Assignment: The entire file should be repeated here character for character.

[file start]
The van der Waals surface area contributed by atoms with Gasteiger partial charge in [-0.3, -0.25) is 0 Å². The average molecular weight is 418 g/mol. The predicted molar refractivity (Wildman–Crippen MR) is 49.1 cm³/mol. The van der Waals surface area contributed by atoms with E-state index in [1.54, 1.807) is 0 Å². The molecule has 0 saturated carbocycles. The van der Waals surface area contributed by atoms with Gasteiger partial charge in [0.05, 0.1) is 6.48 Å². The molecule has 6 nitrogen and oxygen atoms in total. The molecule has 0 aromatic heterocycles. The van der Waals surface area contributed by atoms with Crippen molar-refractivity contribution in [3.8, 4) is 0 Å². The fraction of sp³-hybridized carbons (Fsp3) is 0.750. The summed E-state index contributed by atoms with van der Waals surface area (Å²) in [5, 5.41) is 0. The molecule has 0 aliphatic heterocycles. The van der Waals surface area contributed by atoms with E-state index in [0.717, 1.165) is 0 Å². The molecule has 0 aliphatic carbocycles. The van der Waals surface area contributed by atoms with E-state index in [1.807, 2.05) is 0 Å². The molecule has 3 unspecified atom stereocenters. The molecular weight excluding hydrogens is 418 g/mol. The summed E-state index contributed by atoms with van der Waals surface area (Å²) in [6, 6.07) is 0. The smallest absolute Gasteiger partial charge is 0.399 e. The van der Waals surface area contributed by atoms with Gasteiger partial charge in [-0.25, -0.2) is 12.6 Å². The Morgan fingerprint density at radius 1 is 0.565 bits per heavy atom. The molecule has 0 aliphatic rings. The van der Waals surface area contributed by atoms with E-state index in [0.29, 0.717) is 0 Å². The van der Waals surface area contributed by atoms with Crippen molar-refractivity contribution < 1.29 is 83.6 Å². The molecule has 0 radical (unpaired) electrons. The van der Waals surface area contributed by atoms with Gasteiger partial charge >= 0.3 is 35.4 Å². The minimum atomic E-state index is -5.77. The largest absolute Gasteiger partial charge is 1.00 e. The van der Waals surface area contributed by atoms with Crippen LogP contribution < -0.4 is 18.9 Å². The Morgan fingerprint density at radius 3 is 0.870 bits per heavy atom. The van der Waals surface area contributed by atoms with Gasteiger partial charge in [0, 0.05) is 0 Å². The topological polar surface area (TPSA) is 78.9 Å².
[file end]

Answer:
The van der Waals surface area contributed by atoms with Gasteiger partial charge in [-0.3, -0.25) is 0 Å². The average molecular weight is 418 g/mol. The predicted molar refractivity (Wildman–Crippen MR) is 49.1 cm³/mol. The van der Waals surface area contributed by atoms with E-state index in [1.54, 1.807) is 0 Å². The molecule has 0 saturated carbocycles. The van der Waals surface area contributed by atoms with Gasteiger partial charge in [0.05, 0.1) is 6.48 Å². The molecule has 6 nitrogen and oxygen atoms in total. The molecule has 0 aromatic heterocycles. The van der Waals surface area contributed by atoms with Crippen molar-refractivity contribution in [3.8, 4) is 0 Å². The fraction of sp³-hybridized carbons (Fsp3) is 0.750. The summed E-state index contributed by atoms with van der Waals surface area (Å²) in [5, 5.41) is 0. The molecule has 0 aliphatic heterocycles. The van der Waals surface area contributed by atoms with E-state index in [0.717, 1.165) is 0 Å². The molecule has 0 aliphatic carbocycles. The van der Waals surface area contributed by atoms with E-state index in [1.807, 2.05) is 0 Å². The molecule has 3 unspecified atom stereocenters. The molecular weight excluding hydrogens is 418 g/mol. The summed E-state index contributed by atoms with van der Waals surface area (Å²) in [6, 6.07) is 0. The smallest absolute Gasteiger partial charge is 0.399 e. The van der Waals surface area contributed by atoms with Gasteiger partial charge in [-0.25, -0.2) is 12.6 Å². The Morgan fingerprint density at radius 1 is 0.565 bits per heavy atom. The molecule has 0 aliphatic rings. The van der Waals surface area contributed by atoms with E-state index in [0.29, 0.717) is 0 Å². The van der Waals surface area contributed by atoms with Crippen molar-refractivity contribution < 1.29 is 83.6 Å². The molecule has 0 radical (unpaired) electrons. The van der Waals surface area contributed by atoms with Gasteiger partial charge >= 0.3 is 35.4 Å². The minimum atomic E-state index is -5.77. The largest absolute Gasteiger partial charge is 1.00 e. The van der Waals surface area contributed by atoms with Crippen LogP contribution < -0.4 is 18.9 Å². The Morgan fingerprint density at radius 3 is 0.870 bits per heavy atom. The van der Waals surface area contributed by atoms with Gasteiger partial charge in [0, 0.05) is 0 Å². The topological polar surface area (TPSA) is 78.9 Å².